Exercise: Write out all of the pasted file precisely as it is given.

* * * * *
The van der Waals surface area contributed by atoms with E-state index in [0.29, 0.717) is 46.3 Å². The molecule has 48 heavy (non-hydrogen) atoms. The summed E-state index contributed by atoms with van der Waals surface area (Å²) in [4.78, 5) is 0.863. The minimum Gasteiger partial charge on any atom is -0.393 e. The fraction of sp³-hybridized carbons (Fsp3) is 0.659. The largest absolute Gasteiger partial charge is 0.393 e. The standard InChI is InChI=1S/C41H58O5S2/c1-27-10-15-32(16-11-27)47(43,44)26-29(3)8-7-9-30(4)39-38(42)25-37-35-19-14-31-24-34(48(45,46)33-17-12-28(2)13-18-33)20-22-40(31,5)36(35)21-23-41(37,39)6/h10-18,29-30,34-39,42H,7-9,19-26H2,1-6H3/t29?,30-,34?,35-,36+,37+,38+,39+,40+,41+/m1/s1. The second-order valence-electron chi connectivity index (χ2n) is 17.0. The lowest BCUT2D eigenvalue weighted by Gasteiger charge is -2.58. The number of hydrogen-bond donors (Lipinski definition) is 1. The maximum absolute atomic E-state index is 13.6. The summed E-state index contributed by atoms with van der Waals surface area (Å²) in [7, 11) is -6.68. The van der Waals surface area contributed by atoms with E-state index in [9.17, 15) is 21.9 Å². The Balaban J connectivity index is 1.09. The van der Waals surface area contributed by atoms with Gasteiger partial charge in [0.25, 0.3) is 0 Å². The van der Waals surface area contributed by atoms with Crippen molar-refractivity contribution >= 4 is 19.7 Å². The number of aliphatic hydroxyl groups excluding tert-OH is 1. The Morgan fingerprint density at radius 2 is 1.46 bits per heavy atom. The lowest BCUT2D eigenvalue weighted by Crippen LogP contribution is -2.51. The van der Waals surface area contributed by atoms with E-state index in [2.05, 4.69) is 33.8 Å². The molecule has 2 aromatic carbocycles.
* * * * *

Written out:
The van der Waals surface area contributed by atoms with E-state index in [0.29, 0.717) is 46.3 Å². The molecule has 48 heavy (non-hydrogen) atoms. The summed E-state index contributed by atoms with van der Waals surface area (Å²) in [4.78, 5) is 0.863. The minimum Gasteiger partial charge on any atom is -0.393 e. The fraction of sp³-hybridized carbons (Fsp3) is 0.659. The largest absolute Gasteiger partial charge is 0.393 e. The standard InChI is InChI=1S/C41H58O5S2/c1-27-10-15-32(16-11-27)47(43,44)26-29(3)8-7-9-30(4)39-38(42)25-37-35-19-14-31-24-34(48(45,46)33-17-12-28(2)13-18-33)20-22-40(31,5)36(35)21-23-41(37,39)6/h10-18,29-30,34-39,42H,7-9,19-26H2,1-6H3/t29?,30-,34?,35-,36+,37+,38+,39+,40+,41+/m1/s1. The second-order valence-electron chi connectivity index (χ2n) is 17.0. The lowest BCUT2D eigenvalue weighted by Gasteiger charge is -2.58. The number of hydrogen-bond donors (Lipinski definition) is 1. The maximum absolute atomic E-state index is 13.6. The summed E-state index contributed by atoms with van der Waals surface area (Å²) in [7, 11) is -6.68. The van der Waals surface area contributed by atoms with E-state index in [9.17, 15) is 21.9 Å². The Balaban J connectivity index is 1.09. The van der Waals surface area contributed by atoms with Gasteiger partial charge in [0.25, 0.3) is 0 Å². The van der Waals surface area contributed by atoms with Crippen molar-refractivity contribution >= 4 is 19.7 Å². The number of aliphatic hydroxyl groups excluding tert-OH is 1. The Morgan fingerprint density at radius 2 is 1.46 bits per heavy atom. The lowest BCUT2D eigenvalue weighted by Crippen LogP contribution is -2.51. The van der Waals surface area contributed by atoms with E-state index in [2.05, 4.69) is 33.8 Å². The molecule has 2 aromatic carbocycles.